We are also in the process of commercialising a spot cooling technology called PLASTINUM Temp S, another CO2 technology. This process can supplement the existing cooling phase of injection moulding. Products are usually cooled using water channels, but there can be very narrow areas in the mould where there is not enough space for these channels. With CO2, you can cool even very small areas of the mould with capillary tubes, which we work with the customers to install. By using this highly efficient cooling method, long cycle times caused by the hot spots can be reduced by up to 50% in special cases.

New hot runner solutions from HRSFlow

HRSFlow, India, has launched three new hot runner solutions that it claims optimise the injection moulding process. The company has added three new components – a three-layer tip, a pressure block and a thread safe kit – that are designed to improve the quality of the finished part. 

The pressure block is positioned between the hot runner system and the mould to increase clamp plate stiffness and provide an optimal thermal profile. Made with low heat conductible materials, it allows flexible positioning that does not negatively affect the thermal profile of the system. 

The company says that the optimisation of the injection moulding process is key to the production of a quality finished part, but the simplification of routine maintenance is also an important consideration. The thread safe kit is intended to achieve this by providing easy nozzle removal without thread damage. 

Greener records

Dutch CD manufacturer Symcon has received an EU grant to develop an injection moulding technology that could create vinyl records at a lower cost by reducing the energy required by up to 65%. The process injects plastic into the record’s grooves, copying the grooves on the stamper accurately. 

Conventional record printing requires a large amount of steam to heat the PVC before it is pressed into shape with stampers, whereas injection moulding puts no strain on the stampers, making them last longer. Instead of using steam, the plastic is heated in advance and injected into the mould. This allows for a lower energy input and less waste material. The method is also said to be quicker, with records turned around in two weeks as opposed to the standard 12–16. 

The moulded records are currently not as durable as the stamped vinyl, however, and are slightly more expensive to produce. Symcon is looking to improve on this to make the process commercially viable, bringing the costs down to below current levels. 

Collaborative overmoulding project underway 

Combining press forming and injection moulding, the ThermoPlastic composites Research Centre, Netherlands, has closed a two-year collaborative deal with an array of European injection moulding companies for the overmoulding of thermoplastic composites with the design and manufacture of an advanced demonstrator part.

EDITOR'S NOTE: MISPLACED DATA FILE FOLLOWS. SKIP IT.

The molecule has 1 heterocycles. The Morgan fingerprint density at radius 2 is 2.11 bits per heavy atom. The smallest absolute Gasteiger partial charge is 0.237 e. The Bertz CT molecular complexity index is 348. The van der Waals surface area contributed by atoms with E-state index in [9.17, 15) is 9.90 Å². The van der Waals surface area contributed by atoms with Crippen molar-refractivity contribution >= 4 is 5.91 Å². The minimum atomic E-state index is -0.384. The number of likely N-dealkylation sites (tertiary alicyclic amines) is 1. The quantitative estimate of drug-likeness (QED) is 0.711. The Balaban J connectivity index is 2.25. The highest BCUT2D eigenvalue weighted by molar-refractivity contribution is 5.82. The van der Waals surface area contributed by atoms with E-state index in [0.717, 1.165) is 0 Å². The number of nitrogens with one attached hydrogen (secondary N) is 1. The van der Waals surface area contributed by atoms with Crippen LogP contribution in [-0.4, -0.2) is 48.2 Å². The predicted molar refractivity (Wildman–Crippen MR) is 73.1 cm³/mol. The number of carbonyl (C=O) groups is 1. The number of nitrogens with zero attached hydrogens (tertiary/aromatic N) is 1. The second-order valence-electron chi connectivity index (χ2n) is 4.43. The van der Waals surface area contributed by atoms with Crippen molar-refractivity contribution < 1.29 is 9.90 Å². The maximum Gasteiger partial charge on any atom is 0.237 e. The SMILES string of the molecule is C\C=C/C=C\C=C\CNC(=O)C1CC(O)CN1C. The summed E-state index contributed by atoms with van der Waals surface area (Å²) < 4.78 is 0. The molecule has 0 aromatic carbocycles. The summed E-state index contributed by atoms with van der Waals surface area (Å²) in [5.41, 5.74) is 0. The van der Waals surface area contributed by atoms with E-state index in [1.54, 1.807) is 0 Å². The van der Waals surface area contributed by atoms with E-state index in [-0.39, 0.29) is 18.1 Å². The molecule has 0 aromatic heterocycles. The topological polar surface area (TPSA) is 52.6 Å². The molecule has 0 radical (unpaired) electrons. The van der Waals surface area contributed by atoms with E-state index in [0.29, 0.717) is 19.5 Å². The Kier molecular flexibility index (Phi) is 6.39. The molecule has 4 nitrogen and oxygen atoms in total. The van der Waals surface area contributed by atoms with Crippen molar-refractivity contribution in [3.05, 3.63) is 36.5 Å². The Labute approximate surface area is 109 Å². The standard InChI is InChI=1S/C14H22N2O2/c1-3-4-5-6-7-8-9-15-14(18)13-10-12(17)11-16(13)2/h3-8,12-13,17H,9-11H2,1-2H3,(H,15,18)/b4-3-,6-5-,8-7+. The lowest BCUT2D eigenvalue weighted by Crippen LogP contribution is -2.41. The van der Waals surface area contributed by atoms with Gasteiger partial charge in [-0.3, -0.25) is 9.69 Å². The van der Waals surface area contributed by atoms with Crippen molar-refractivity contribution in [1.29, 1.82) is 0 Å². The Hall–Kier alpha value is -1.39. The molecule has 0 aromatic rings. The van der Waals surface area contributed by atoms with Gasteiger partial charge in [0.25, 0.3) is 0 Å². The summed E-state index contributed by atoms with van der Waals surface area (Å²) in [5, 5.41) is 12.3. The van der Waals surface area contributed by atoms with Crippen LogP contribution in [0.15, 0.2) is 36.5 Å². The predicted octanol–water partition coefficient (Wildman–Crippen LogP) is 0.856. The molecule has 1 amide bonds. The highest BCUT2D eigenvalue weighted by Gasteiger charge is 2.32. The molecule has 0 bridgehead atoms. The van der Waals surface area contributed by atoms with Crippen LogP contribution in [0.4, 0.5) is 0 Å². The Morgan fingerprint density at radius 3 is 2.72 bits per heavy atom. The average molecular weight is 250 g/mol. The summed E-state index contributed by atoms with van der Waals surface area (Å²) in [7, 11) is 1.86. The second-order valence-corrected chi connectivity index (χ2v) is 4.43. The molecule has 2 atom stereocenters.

The part is designed for the aerospace sector, and is a grid stiffened panel combining stiffness and strength with dimensional accuracy. It is made of TenCate Cetex TC1225 composite and overmoulded with Victrex PEEK90HMF40.

Faster prototyping for packaging

To reduce cost, lead-time and to improve speed-to-market capability, Plastic Technologies Inc (PTI) has added a new injection moulding technology for the prototyping and sampling of preforms. The technology has been designed to allow for quicker package validation testing and small test market distribution before a wider product launch.

PTI’s new solution allows for small quantity production for the testing of new packaging concepts. This will cut down on preforms needing to be disposed of due to over-produced prototype products. 

Denroy invests in the cloud

UK-based plastic injection moulding and tooling manufacturer the Denroy Group has invested in a cloud-based software package from Infor, USA. The investment was made to help Denroy enhance planning, service and quality control. 

The software, Infor CloudSuite Industrial, is a fully integrated, cloud-based industry specific solution suite, allowing users to manage value chains, product launches, cycle times and product configurations. The system will be used primarily by Denroy’s aerospace business because of the complexity of manufacture. 

KraussMaffei launches the LRX series

German injection moulding solutions company KraussMaffei has introduced its LRX series featuring the LRX 50, 100 and 150. The linear robots offer a flexible solution for standard injection moulding processes, covering clamping forces ranging between 350–6,500kN. 

The LRX series is for use in conjunction with all types of injection moulding machines, and can be used with a machine by any brand or manufacturer. They are compatible with KraussMaffei’s WizardX online programming software, which can be used alongside its MC6 control system.

KraussMaffei says that the series provides a cost-effective entry level solution able to deal with complex requirements. The LRXs also offer flexible gripper solution, quick demoulding times and turnkey automation cells.